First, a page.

The Marlboro Review Issue 13 Winter / Spring 2002

Baroque Song for Severo Sarduy

Virgil Suarez

I can tell you the singers come from the hills
to the valley in search of the missing word,
this broken mirror of sea between the earth
and the sky. One look at the surface and you

succumb to, the horror vacui of its depth—
voices of the lost, driven to water in the night.
This is your song Severo, a transvestites
use of darkness-shadow consumption, fetish,

the way a river will carve "Ss" into valleys,
a hollow scar-- "por las tardes me viene de repente
bruscos deseos de volver a casa
." When you come
home, there will be a candle on the windowsill,

call it a cucuyo beacon, this glow that lures
you in the right direction. Nocturnal body,
come home, rest here on the straw mat
by the door. Camagüey remembers your name.

It is spoken here where birds sit atop palms.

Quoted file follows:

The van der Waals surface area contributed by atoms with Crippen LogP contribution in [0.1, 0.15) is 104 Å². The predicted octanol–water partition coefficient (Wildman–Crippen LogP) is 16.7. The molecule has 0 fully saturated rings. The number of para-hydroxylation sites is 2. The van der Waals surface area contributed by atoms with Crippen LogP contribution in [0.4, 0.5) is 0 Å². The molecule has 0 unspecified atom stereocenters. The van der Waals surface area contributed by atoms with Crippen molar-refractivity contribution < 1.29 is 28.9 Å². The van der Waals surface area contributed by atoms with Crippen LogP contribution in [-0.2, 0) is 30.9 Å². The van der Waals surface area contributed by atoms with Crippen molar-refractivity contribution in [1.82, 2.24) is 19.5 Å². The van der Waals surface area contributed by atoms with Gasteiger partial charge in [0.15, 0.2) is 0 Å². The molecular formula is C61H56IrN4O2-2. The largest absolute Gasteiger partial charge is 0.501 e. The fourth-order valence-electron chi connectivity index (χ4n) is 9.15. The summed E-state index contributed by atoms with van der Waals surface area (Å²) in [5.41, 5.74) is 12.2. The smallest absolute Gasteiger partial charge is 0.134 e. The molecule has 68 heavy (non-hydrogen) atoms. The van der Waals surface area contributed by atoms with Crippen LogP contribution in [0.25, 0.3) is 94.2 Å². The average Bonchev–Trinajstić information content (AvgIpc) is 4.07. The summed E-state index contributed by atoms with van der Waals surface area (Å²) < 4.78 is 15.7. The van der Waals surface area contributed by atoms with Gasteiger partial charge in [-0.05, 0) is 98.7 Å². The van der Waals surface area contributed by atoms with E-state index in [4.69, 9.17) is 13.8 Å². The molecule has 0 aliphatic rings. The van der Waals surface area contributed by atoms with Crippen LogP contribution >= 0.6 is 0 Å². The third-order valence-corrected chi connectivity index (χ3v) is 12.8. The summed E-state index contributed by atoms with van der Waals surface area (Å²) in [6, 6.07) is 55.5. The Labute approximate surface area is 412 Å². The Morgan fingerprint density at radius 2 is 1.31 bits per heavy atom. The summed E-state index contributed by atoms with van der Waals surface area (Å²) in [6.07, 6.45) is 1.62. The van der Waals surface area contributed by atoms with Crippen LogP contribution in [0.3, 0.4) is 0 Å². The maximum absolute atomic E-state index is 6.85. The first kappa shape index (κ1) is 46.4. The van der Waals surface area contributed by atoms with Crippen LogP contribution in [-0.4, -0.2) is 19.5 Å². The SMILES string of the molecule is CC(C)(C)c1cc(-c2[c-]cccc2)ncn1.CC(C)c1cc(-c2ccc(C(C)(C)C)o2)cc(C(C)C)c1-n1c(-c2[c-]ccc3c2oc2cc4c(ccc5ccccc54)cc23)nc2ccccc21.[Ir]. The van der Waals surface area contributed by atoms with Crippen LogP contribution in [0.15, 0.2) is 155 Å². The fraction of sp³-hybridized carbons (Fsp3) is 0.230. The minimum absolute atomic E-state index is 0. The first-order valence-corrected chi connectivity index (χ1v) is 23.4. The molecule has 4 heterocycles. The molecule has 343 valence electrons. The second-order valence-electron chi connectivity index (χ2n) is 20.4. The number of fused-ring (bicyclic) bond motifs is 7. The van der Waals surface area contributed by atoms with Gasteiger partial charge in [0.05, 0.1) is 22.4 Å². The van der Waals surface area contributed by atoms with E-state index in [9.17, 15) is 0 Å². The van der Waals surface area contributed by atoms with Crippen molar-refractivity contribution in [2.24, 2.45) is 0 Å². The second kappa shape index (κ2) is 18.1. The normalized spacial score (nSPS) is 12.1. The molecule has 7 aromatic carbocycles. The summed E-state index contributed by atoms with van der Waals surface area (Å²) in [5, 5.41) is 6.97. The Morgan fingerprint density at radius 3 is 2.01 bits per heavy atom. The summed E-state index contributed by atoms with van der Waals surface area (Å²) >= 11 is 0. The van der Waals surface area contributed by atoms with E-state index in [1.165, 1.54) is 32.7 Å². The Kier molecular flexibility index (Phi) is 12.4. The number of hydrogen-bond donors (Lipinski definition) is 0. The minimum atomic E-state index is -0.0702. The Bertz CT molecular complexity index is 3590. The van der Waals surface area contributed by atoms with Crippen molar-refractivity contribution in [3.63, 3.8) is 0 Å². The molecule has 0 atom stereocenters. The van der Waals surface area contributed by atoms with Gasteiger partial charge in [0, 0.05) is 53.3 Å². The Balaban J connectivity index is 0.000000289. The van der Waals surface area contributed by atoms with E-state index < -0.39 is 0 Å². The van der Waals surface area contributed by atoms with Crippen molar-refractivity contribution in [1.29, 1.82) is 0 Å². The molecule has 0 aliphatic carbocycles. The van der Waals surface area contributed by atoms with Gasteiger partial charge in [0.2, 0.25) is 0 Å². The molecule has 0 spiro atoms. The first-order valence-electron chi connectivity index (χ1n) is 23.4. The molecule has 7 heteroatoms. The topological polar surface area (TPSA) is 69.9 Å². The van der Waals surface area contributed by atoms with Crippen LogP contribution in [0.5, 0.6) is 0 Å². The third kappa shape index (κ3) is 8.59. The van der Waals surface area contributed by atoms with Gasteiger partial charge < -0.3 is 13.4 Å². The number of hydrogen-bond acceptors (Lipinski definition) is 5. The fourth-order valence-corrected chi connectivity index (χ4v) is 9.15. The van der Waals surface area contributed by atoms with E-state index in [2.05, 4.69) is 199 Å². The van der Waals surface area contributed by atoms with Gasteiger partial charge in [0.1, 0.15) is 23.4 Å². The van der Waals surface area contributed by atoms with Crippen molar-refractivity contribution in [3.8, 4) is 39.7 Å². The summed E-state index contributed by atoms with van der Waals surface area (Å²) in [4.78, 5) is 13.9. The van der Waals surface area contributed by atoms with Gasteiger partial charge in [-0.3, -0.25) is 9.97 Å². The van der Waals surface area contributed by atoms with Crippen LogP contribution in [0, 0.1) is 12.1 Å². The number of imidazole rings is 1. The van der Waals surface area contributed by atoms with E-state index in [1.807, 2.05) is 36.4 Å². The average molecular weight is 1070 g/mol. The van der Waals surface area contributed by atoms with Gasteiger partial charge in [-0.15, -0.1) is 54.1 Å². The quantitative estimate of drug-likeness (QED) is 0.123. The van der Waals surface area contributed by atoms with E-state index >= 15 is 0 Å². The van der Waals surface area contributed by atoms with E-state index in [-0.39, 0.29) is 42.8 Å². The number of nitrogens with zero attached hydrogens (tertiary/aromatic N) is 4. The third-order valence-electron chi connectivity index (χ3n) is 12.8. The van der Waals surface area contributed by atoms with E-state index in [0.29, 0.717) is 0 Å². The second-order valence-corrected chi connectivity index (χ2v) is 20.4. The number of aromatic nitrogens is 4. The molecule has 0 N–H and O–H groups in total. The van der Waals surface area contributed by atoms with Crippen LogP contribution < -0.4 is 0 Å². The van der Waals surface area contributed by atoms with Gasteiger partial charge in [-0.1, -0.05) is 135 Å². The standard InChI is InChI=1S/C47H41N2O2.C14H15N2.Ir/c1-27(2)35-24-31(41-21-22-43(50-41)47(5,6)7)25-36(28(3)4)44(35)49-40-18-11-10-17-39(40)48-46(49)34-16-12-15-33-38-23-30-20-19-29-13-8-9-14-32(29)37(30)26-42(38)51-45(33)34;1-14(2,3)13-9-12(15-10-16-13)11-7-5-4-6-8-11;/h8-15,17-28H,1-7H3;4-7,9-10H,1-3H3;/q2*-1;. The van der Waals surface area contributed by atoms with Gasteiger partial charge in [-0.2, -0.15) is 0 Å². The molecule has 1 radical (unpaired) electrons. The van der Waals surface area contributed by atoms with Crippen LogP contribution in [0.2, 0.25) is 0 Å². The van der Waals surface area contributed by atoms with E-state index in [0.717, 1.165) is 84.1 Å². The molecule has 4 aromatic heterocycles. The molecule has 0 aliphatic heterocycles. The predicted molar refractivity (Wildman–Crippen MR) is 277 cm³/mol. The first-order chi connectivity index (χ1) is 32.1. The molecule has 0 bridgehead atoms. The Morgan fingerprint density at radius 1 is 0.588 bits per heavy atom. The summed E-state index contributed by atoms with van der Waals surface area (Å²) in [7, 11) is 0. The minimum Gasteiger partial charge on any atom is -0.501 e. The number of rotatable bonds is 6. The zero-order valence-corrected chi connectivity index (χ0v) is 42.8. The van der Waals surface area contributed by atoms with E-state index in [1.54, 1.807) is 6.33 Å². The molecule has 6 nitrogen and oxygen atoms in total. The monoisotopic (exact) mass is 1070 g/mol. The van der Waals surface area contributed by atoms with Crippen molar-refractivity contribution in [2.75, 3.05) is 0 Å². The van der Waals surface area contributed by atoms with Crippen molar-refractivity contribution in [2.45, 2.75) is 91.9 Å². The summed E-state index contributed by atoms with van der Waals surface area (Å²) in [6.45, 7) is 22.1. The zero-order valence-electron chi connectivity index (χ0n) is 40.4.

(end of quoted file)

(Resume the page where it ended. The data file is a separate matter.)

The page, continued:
If you listen carefully, the wind carries memory
out to your lips, your hands, your body afloat
in the blue distance, right where your eyes shine.

Virgil Suarez is the author of four novels, five collections of poetry and two memoirs. His essays, stories, poems and translations appear both nationally and internationally in journals such as TriQuarterly, Salmagundi, Chelsea and many others. He is a professor of creative writing at The Florida State University.

Copyright ©2002 Virgil Suarez

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